GENDER ROLES AND INFANT/TODDLER CARE: MALE AND FEMALE PROFESSORS ON THE TENURE TRACK
This study seeks to determine the association between gender role attitudes about childcare, utilization of parental leave policies and parental/infant preferences, on the one hand, and the distribution of childcare in the families of assistant professors with children under two on the other. Both utilization of paid parental leave policies by men and men’s belief in non-traditional gender roles are associated with higher levels of participation in parenting tasks. However, even those male professors who take leave and believe in non- traditional gender roles do much less childcare relative to their spouses than female professors do. This result holds even when the male professor’s wife works full time. Our results suggest that one reason why female professors do more childcare may be that they like it more than men do. The association of enjoyment of childcare with gender role attitudes or leave-taking status is not statistically significant, which suggests that sex differences in the enjoyment of childcare will not be easily changed by changes in policies or gender role ideology. Accordingly, when exploring the stickiness of gender roles with respect to infant and toddler care, it would seem prudent to consider biological and evolutionary explanations as well as those focusing on institutions and gender ideology. Having more women in the workforce has not eradicated traditional gender roles because men have not contributed in the domestic realm to the extent that women have contributed to family income through paid labor. This study demonstrates that male tenure-track professors with a young child do significantly less childcare relative to their spouses than their female colleagues. It also suggests that neither changing the attitudes of men and women about appropriate gender roles nor offering paternal leave to male professors will bring about equality between the sexes in the division of childcare, at least when children are infants or toddlers. Six men in our study took paid leave, had an egalitarian ideology about the division of household labor, and were married to women with full time jobs. By their own reports, none of these men did as much as half of the childcare.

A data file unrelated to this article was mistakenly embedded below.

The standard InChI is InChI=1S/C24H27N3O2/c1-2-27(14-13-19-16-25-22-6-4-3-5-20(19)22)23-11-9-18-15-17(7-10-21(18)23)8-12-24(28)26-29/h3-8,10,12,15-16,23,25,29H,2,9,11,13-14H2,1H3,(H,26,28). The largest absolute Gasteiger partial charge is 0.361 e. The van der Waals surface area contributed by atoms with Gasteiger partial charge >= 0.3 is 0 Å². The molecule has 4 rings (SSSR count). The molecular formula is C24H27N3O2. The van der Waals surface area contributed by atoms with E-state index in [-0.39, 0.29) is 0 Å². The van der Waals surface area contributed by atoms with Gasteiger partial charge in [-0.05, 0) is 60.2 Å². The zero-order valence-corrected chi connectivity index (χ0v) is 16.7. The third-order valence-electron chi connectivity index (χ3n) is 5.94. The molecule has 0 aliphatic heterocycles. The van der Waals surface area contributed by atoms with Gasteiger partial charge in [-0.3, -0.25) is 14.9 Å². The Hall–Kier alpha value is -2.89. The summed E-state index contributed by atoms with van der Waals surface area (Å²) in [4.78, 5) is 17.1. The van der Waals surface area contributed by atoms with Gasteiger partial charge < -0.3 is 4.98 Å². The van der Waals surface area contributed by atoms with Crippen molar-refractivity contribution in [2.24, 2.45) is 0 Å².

Our results suggest that one reason why female professors do more childcare may be that they like it more than men do. This conclusion is possible even though the vast majority of female respondents and a clear majority of male respondents believe that husbands and wives should share childcare equally. Gender ideology about care may be less important than feelings on these matters.
Of course, the validity of our study conclusions is limited by the fact that performance of childcare is measured by self-report. It would be useful if future studies validated the current results by measuring time on tasks by other commonly used measures such as outside observation or random sampling of tasks done in a day via the use of beepers.